Re: DBWR performance

From: Mladen Gogala <>
Date: Wed, 9 May 2012 12:47:04 +0000 (UTC)
Message-ID: <>

On Tue, 08 May 2012 11:28:56 -0700, andrew.protasov wrote:

> Yes, I remember and will try it, but not holding my breath for it to
> help in synch io case. As Oracle claims, they do not use FS write
> caching, so each 16 block write from DBWR is actual physical disk write.
> There are no multiple requests for FS to re-order. Asynch io may improve
> though.
> Andrew

The problem is that those requests are rather small. And there is another level, between FS and disk, when IORB (I/O request blocks) are actually queued. The software that does sorting of the I/O requests, to make sure that adjacent blocks are written together, is IO scheduler or "elevator". Oracle recommends deadline scheduler, which is not the default. The default is "completely fair scheduler", which has a goal of making sure that every process gets its fair share of the I/O pipe, exactly the opposite of what you want to achieve here. The recommendation is stated in the MOS document 1352304.1.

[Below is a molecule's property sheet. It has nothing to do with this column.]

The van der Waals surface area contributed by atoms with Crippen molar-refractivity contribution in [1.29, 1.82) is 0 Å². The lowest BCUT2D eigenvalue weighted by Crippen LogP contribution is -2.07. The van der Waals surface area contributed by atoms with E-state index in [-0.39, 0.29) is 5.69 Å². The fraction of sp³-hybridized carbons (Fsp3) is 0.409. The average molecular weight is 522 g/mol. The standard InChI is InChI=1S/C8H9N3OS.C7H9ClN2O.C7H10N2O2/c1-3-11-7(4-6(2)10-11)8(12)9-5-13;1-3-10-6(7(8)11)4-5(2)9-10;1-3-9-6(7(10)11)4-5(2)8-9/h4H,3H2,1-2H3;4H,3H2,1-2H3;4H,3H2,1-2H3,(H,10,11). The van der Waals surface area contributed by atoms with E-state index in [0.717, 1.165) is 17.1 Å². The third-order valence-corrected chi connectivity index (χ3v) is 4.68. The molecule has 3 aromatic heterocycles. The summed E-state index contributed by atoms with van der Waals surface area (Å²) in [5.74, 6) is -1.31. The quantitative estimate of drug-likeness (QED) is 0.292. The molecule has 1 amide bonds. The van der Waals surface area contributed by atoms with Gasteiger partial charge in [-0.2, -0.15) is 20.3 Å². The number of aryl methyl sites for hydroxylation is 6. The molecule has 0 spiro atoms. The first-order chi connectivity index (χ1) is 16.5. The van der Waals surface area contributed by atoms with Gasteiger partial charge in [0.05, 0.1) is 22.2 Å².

IO scheduler will help you only if there is a queue of I/O requests, waiting on the disk to service them which is not the case here. Your problem is that DBWR doesn't launch enough of I/O requests to come even close to saturating the pipe. The problem may also be coming from the Linux side. I have never liked Linux implementation of the asynch I/O. You may try with DBWR_IO_SLAVES to see how Oracle's own implementation works.

Received on Wed May 09 2012 - 07:47:04 CDT

Original text of this message